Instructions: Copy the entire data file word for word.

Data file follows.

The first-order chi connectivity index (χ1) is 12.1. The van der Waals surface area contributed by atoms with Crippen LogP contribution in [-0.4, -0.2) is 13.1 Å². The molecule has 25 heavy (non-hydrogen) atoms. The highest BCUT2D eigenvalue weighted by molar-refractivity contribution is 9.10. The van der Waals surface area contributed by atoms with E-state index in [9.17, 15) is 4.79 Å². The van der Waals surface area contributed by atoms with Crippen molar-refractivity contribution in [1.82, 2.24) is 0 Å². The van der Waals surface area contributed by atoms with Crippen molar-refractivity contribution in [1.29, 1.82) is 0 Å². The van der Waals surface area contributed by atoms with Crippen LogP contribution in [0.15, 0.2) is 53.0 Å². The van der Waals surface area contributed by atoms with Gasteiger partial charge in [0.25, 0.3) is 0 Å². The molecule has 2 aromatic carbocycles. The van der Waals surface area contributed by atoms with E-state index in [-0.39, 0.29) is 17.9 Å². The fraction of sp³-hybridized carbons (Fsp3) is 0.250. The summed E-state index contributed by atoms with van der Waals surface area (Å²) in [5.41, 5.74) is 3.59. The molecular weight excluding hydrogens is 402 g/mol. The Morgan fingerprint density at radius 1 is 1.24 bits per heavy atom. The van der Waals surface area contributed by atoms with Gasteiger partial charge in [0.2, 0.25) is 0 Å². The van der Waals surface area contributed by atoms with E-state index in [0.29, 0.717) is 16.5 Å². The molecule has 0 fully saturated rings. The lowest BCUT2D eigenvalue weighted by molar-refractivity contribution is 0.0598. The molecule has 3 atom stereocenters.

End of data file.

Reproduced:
The first-order chi connectivity index (χ1) is 12.1. The van der Waals surface area contributed by atoms with Crippen LogP contribution in [-0.4, -0.2) is 13.1 Å². The molecule has 25 heavy (non-hydrogen) atoms. The highest BCUT2D eigenvalue weighted by molar-refractivity contribution is 9.10. The van der Waals surface area contributed by atoms with E-state index in [9.17, 15) is 4.79 Å². The van der Waals surface area contributed by atoms with Crippen molar-refractivity contribution in [1.82, 2.24) is 0 Å². The van der Waals surface area contributed by atoms with Crippen molar-refractivity contribution in [1.29, 1.82) is 0 Å². The van der Waals surface area contributed by atoms with Crippen LogP contribution in [0.15, 0.2) is 53.0 Å². The van der Waals surface area contributed by atoms with Gasteiger partial charge in [0.25, 0.3) is 0 Å². The molecule has 2 aromatic carbocycles. The van der Waals surface area contributed by atoms with E-state index in [-0.39, 0.29) is 17.9 Å². The fraction of sp³-hybridized carbons (Fsp3) is 0.250. The summed E-state index contributed by atoms with van der Waals surface area (Å²) in [5.41, 5.74) is 3.59. The molecular weight excluding hydrogens is 402 g/mol. The Morgan fingerprint density at radius 1 is 1.24 bits per heavy atom. The van der Waals surface area contributed by atoms with Gasteiger partial charge in [0.2, 0.25) is 0 Å². The van der Waals surface area contributed by atoms with E-state index in [0.29, 0.717) is 16.5 Å². The molecule has 0 fully saturated rings. The lowest BCUT2D eigenvalue weighted by molar-refractivity contribution is 0.0598. The molecule has 3 atom stereocenters.